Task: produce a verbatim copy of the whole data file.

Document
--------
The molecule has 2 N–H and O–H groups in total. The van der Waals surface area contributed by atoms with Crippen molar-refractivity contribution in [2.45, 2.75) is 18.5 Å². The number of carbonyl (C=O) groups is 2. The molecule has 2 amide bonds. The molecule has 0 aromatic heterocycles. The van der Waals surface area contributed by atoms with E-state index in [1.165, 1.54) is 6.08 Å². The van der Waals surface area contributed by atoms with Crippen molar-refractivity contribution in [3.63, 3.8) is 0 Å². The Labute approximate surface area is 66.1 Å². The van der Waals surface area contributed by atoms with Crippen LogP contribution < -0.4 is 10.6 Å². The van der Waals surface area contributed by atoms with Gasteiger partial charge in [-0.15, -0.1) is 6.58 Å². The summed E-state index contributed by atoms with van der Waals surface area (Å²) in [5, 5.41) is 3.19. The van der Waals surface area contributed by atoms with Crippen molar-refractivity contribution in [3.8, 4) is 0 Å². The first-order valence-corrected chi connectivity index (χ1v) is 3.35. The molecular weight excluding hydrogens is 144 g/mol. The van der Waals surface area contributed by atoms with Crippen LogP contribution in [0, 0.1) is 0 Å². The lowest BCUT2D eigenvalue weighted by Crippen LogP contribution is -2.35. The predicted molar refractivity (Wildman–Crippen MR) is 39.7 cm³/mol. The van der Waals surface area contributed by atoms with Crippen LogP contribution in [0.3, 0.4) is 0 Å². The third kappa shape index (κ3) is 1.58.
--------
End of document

The molecule has 2 N–H and O–H groups in total. The van der Waals surface area contributed by atoms with Crippen molar-refractivity contribution in [2.45, 2.75) is 18.5 Å². The number of carbonyl (C=O) groups is 2. The molecule has 2 amide bonds. The molecule has 0 aromatic heterocycles. The van der Waals surface area contributed by atoms with E-state index in [1.165, 1.54) is 6.08 Å². The van der Waals surface area contributed by atoms with Crippen molar-refractivity contribution in [3.63, 3.8) is 0 Å². The Labute approximate surface area is 66.1 Å². The van der Waals surface area contributed by atoms with Crippen LogP contribution < -0.4 is 10.6 Å². The van der Waals surface area contributed by atoms with Gasteiger partial charge in [-0.15, -0.1) is 6.58 Å². The summed E-state index contributed by atoms with van der Waals surface area (Å²) in [5, 5.41) is 3.19. The van der Waals surface area contributed by atoms with Crippen molar-refractivity contribution in [3.8, 4) is 0 Å². The first-order valence-corrected chi connectivity index (χ1v) is 3.35. The molecular weight excluding hydrogens is 144 g/mol. The van der Waals surface area contributed by atoms with Crippen LogP contribution in [0, 0.1) is 0 Å². The lowest BCUT2D eigenvalue weighted by Crippen LogP contribution is -2.35. The predicted molar refractivity (Wildman–Crippen MR) is 39.7 cm³/mol. The van der Waals surface area contributed by atoms with Crippen LogP contribution in [0.3, 0.4) is 0 Å². The third kappa shape index (κ3) is 1.58.